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The St. Louis area is more prosperous than many of its residents think, James Bullard said Friday.

Bullard, president of the Federal Reserve Bank of St. Louis, presented an analysis of metro areas based on per capita income and cost of living. When incomes are adjusted for something called regional price parities, he said, St. Louis has the seventh-highest standard of living among 53 U.S. metro areas with populations of more than 1 million.

Most places at the top of the list, led by San Jose, Calif., San Francisco and Boston, are high-income cities that also are expensive. Among the top 10, only St. Louis and Nashville, Tenn., had below-average costs of living.

"If I randomly reallocate all of you to other MSAs, and you are the average guy, you are probably going to be worse off than staying here in St. Louis," Bullard told attendees at Bi-State Development Agency's annual meeting.  

When an audience member asked why the high ranking doesn't square with most St. Louisans' perception, Bullard replied, "I'm trying to shock you at what's really going on here." He added that a "cultural story" in recent decades about high-tech coastal boom towns may have led people to underestimate the success of places like St. Louis, Nashville and Minneapolis.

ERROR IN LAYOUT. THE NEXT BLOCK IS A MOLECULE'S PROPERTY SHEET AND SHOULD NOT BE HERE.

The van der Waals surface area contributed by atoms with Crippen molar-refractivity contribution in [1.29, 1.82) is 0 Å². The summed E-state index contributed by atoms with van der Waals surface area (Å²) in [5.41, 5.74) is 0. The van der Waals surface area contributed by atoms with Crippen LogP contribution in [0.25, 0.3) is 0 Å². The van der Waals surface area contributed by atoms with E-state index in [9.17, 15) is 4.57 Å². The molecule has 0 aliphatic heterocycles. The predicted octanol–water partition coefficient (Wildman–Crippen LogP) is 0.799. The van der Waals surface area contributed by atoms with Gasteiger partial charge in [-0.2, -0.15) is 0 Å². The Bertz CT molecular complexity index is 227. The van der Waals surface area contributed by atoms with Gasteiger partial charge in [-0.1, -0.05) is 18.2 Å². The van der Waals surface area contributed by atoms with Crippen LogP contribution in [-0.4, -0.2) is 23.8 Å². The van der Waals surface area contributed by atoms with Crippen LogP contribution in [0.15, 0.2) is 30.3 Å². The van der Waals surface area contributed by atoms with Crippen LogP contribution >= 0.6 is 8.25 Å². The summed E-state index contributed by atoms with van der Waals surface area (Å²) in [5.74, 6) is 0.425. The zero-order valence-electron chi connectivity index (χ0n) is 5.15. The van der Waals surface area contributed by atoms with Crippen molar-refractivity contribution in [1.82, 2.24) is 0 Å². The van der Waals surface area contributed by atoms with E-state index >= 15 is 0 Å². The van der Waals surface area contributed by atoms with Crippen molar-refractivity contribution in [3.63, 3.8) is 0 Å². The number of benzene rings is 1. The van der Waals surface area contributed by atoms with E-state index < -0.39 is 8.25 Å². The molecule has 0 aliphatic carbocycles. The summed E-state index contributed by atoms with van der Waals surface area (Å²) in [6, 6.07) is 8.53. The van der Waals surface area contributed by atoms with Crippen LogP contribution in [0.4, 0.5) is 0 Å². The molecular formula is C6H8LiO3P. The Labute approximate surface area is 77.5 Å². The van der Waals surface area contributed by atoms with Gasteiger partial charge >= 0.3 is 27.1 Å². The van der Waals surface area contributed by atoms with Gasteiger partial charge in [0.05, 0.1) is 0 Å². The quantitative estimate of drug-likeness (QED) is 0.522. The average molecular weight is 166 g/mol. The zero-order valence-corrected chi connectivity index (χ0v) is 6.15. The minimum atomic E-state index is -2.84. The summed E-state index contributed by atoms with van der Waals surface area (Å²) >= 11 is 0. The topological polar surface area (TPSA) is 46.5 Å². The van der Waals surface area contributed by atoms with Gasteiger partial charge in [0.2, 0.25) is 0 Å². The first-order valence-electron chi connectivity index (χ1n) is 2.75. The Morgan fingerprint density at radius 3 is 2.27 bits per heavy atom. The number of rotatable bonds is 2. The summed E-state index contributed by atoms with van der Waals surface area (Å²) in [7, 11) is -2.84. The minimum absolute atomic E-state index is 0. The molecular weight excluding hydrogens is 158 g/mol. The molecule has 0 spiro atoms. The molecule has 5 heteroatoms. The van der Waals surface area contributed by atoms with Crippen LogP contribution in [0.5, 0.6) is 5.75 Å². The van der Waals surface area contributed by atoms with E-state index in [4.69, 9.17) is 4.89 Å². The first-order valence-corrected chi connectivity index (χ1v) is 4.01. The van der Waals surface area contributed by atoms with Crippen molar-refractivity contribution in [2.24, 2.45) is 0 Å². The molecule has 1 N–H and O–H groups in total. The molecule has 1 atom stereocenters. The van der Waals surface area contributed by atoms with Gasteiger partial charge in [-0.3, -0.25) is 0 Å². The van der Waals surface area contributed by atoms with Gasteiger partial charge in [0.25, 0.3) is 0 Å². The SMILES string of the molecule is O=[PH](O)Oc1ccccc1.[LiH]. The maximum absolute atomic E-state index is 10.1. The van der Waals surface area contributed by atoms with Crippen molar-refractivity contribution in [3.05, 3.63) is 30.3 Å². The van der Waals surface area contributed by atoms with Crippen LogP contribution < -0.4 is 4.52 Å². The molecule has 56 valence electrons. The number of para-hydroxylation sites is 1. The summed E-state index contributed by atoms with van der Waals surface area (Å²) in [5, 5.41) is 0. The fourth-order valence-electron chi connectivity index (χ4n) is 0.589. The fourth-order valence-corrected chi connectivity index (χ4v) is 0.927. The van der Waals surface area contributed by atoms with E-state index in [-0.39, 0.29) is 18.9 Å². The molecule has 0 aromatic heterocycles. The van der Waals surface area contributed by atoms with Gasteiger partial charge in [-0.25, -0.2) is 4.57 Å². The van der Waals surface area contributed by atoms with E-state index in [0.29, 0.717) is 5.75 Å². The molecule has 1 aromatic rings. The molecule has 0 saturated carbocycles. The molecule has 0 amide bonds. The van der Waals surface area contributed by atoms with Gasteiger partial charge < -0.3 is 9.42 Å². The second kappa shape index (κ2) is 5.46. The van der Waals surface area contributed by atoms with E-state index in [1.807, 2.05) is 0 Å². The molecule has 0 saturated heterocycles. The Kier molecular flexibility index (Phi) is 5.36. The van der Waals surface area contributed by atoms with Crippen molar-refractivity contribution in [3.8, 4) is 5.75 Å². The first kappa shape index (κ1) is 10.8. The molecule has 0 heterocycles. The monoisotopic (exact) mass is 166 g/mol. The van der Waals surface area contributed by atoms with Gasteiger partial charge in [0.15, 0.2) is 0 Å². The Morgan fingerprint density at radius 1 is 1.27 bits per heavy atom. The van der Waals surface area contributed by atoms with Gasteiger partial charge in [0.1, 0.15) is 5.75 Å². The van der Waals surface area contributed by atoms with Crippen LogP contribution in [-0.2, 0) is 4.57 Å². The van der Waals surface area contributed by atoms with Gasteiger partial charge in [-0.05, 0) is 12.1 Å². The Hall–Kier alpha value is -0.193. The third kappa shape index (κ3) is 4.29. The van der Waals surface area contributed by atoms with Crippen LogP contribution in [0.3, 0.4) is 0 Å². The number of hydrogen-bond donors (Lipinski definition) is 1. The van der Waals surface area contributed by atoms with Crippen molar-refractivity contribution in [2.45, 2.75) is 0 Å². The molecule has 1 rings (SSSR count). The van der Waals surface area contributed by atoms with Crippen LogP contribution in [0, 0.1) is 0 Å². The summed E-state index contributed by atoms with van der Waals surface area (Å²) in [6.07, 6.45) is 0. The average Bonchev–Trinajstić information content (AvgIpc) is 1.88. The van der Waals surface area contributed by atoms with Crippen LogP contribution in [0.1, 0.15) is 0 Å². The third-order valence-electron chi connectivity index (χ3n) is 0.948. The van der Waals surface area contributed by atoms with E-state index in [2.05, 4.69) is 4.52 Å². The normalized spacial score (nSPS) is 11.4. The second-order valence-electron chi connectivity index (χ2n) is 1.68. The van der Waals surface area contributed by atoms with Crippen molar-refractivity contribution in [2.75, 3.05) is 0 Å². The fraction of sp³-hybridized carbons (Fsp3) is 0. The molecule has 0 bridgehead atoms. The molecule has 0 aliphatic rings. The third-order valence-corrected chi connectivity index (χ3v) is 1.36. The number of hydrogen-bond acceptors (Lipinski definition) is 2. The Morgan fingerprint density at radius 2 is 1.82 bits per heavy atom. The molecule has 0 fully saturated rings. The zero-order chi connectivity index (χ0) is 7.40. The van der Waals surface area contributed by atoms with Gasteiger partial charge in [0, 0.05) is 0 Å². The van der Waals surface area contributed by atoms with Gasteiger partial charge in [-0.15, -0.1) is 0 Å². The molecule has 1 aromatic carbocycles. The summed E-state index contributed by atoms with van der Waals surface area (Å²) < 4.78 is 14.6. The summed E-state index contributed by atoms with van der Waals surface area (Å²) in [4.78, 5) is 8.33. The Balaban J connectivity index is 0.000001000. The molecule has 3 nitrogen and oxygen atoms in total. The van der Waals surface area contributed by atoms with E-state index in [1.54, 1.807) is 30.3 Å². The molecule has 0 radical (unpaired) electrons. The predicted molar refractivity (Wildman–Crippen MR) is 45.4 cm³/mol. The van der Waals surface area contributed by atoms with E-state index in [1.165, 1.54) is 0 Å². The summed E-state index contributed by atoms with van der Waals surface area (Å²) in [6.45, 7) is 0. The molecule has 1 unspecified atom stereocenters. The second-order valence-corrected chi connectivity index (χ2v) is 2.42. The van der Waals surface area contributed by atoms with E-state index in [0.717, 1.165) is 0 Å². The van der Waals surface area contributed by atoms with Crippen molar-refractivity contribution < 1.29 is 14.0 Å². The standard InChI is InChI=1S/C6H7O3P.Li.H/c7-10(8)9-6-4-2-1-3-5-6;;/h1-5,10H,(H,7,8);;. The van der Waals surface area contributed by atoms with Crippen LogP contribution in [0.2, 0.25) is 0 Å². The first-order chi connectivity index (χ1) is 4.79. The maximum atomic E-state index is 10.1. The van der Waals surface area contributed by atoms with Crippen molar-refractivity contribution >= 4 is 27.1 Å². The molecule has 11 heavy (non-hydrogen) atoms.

In a press conference after his speech, Bullard said he was concerned about Friday's report that the U.S. lost 33,000 jobs during September. The count was affected by hurricanes that hit Florida and Texas, but Bullard said the report was "clearly weaker than expectations. ... To actually have negative numbers, that was a little bit startling."

Other Federal Reserve policymakers seem willing to increase interest rates in December for the third time this year, but Bullard has argued against such a move.

"I'm getting more concerned that we might make a policy mistake," he said Friday.

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